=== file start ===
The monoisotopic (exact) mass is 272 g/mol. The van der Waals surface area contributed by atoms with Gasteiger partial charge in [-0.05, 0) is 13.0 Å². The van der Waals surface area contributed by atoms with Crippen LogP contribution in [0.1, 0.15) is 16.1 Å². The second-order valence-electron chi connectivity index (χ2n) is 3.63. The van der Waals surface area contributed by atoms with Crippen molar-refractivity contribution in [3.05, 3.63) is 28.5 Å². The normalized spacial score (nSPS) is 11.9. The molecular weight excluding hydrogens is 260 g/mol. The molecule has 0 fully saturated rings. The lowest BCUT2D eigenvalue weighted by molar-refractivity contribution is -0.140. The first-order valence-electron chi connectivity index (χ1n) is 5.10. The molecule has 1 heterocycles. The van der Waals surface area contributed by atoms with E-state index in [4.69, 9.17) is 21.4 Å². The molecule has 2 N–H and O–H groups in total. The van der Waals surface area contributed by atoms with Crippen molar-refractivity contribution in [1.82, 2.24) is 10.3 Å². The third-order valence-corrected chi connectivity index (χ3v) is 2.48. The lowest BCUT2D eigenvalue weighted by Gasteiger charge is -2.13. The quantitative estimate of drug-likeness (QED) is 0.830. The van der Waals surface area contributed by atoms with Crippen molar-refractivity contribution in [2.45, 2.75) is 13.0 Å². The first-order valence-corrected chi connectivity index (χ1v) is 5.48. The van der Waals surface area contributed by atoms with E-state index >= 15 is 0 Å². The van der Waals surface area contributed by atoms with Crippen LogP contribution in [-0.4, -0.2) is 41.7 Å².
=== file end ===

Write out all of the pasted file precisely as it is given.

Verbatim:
The monoisotopic (exact) mass is 272 g/mol. The van der Waals surface area contributed by atoms with Gasteiger partial charge in [-0.05, 0) is 13.0 Å². The van der Waals surface area contributed by atoms with Crippen LogP contribution in [0.1, 0.15) is 16.1 Å². The second-order valence-electron chi connectivity index (χ2n) is 3.63. The van der Waals surface area contributed by atoms with Crippen molar-refractivity contribution in [3.05, 3.63) is 28.5 Å². The normalized spacial score (nSPS) is 11.9. The molecular weight excluding hydrogens is 260 g/mol. The molecule has 0 fully saturated rings. The lowest BCUT2D eigenvalue weighted by molar-refractivity contribution is -0.140. The first-order valence-electron chi connectivity index (χ1n) is 5.10. The molecule has 1 heterocycles. The van der Waals surface area contributed by atoms with E-state index in [4.69, 9.17) is 21.4 Å². The molecule has 2 N–H and O–H groups in total. The van der Waals surface area contributed by atoms with Crippen molar-refractivity contribution in [1.82, 2.24) is 10.3 Å². The third-order valence-corrected chi connectivity index (χ3v) is 2.48. The lowest BCUT2D eigenvalue weighted by Gasteiger charge is -2.13. The quantitative estimate of drug-likeness (QED) is 0.830. The van der Waals surface area contributed by atoms with Crippen molar-refractivity contribution in [2.45, 2.75) is 13.0 Å². The first-order valence-corrected chi connectivity index (χ1v) is 5.48. The van der Waals surface area contributed by atoms with E-state index >= 15 is 0 Å². The van der Waals surface area contributed by atoms with Crippen LogP contribution in [-0.4, -0.2) is 41.7 Å².